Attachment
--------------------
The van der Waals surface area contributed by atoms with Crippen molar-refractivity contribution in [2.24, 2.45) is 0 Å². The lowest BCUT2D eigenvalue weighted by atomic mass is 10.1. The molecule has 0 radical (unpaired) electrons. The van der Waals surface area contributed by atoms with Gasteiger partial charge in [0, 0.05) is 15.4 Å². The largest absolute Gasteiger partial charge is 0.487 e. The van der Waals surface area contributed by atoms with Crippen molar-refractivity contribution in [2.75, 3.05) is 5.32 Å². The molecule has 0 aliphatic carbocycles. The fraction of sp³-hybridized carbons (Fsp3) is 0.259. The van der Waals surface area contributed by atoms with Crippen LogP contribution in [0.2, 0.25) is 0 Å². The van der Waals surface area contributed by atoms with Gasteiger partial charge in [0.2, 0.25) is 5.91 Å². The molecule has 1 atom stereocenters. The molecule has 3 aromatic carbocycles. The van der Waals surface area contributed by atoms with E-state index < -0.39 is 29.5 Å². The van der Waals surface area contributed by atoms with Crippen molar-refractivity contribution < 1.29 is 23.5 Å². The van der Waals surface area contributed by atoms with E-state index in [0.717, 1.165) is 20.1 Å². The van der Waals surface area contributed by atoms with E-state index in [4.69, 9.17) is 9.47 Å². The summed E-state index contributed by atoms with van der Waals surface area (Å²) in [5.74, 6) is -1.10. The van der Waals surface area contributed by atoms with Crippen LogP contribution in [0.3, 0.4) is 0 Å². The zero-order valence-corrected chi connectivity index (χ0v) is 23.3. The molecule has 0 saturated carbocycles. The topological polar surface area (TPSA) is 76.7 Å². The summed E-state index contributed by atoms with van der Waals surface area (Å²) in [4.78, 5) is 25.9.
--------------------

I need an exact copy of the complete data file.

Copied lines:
The van der Waals surface area contributed by atoms with Crippen molar-refractivity contribution in [2.24, 2.45) is 0 Å². The lowest BCUT2D eigenvalue weighted by atomic mass is 10.1. The molecule has 0 radical (unpaired) electrons. The van der Waals surface area contributed by atoms with Gasteiger partial charge in [0, 0.05) is 15.4 Å². The largest absolute Gasteiger partial charge is 0.487 e. The van der Waals surface area contributed by atoms with Crippen molar-refractivity contribution in [2.75, 3.05) is 5.32 Å². The molecule has 0 aliphatic carbocycles. The fraction of sp³-hybridized carbons (Fsp3) is 0.259. The van der Waals surface area contributed by atoms with Crippen LogP contribution in [0.2, 0.25) is 0 Å². The van der Waals surface area contributed by atoms with Gasteiger partial charge in [0.2, 0.25) is 5.91 Å². The molecule has 1 atom stereocenters. The molecule has 3 aromatic carbocycles. The van der Waals surface area contributed by atoms with E-state index < -0.39 is 29.5 Å². The van der Waals surface area contributed by atoms with Crippen molar-refractivity contribution < 1.29 is 23.5 Å². The van der Waals surface area contributed by atoms with E-state index in [0.717, 1.165) is 20.1 Å². The van der Waals surface area contributed by atoms with E-state index in [4.69, 9.17) is 9.47 Å². The summed E-state index contributed by atoms with van der Waals surface area (Å²) in [5.74, 6) is -1.10. The van der Waals surface area contributed by atoms with Crippen LogP contribution in [0.3, 0.4) is 0 Å². The zero-order valence-corrected chi connectivity index (χ0v) is 23.3. The molecule has 0 saturated carbocycles. The topological polar surface area (TPSA) is 76.7 Å². The summed E-state index contributed by atoms with van der Waals surface area (Å²) in [4.78, 5) is 25.9.